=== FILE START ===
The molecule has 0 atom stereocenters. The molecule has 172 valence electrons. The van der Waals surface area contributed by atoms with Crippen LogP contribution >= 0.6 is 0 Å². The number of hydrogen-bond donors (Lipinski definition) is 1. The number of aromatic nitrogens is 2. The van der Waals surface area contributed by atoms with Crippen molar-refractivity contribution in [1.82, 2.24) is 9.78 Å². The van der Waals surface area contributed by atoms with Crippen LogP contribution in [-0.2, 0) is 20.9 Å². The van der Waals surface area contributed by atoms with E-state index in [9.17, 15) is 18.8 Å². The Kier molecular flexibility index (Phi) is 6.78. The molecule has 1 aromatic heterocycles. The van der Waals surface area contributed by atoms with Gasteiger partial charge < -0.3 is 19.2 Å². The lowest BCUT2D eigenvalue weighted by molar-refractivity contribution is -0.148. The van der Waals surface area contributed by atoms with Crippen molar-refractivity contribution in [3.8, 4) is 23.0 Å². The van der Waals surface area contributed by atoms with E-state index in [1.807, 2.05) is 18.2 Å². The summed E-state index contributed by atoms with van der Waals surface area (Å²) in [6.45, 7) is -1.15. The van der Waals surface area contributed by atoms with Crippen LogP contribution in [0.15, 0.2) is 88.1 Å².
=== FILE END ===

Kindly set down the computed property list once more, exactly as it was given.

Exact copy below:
The molecule has 0 atom stereocenters. The molecule has 172 valence electrons. The van der Waals surface area contributed by atoms with Crippen LogP contribution >= 0.6 is 0 Å². The number of hydrogen-bond donors (Lipinski definition) is 1. The number of aromatic nitrogens is 2. The van der Waals surface area contributed by atoms with Crippen molar-refractivity contribution in [1.82, 2.24) is 9.78 Å². The van der Waals surface area contributed by atoms with Crippen LogP contribution in [-0.2, 0) is 20.9 Å². The van der Waals surface area contributed by atoms with E-state index in [9.17, 15) is 18.8 Å². The Kier molecular flexibility index (Phi) is 6.78. The molecule has 1 aromatic heterocycles. The van der Waals surface area contributed by atoms with Gasteiger partial charge < -0.3 is 19.2 Å². The lowest BCUT2D eigenvalue weighted by molar-refractivity contribution is -0.148. The van der Waals surface area contributed by atoms with Crippen molar-refractivity contribution in [3.8, 4) is 23.0 Å². The van der Waals surface area contributed by atoms with E-state index in [1.807, 2.05) is 18.2 Å². The summed E-state index contributed by atoms with van der Waals surface area (Å²) in [6.45, 7) is -1.15. The van der Waals surface area contributed by atoms with Crippen LogP contribution in [0.15, 0.2) is 88.1 Å².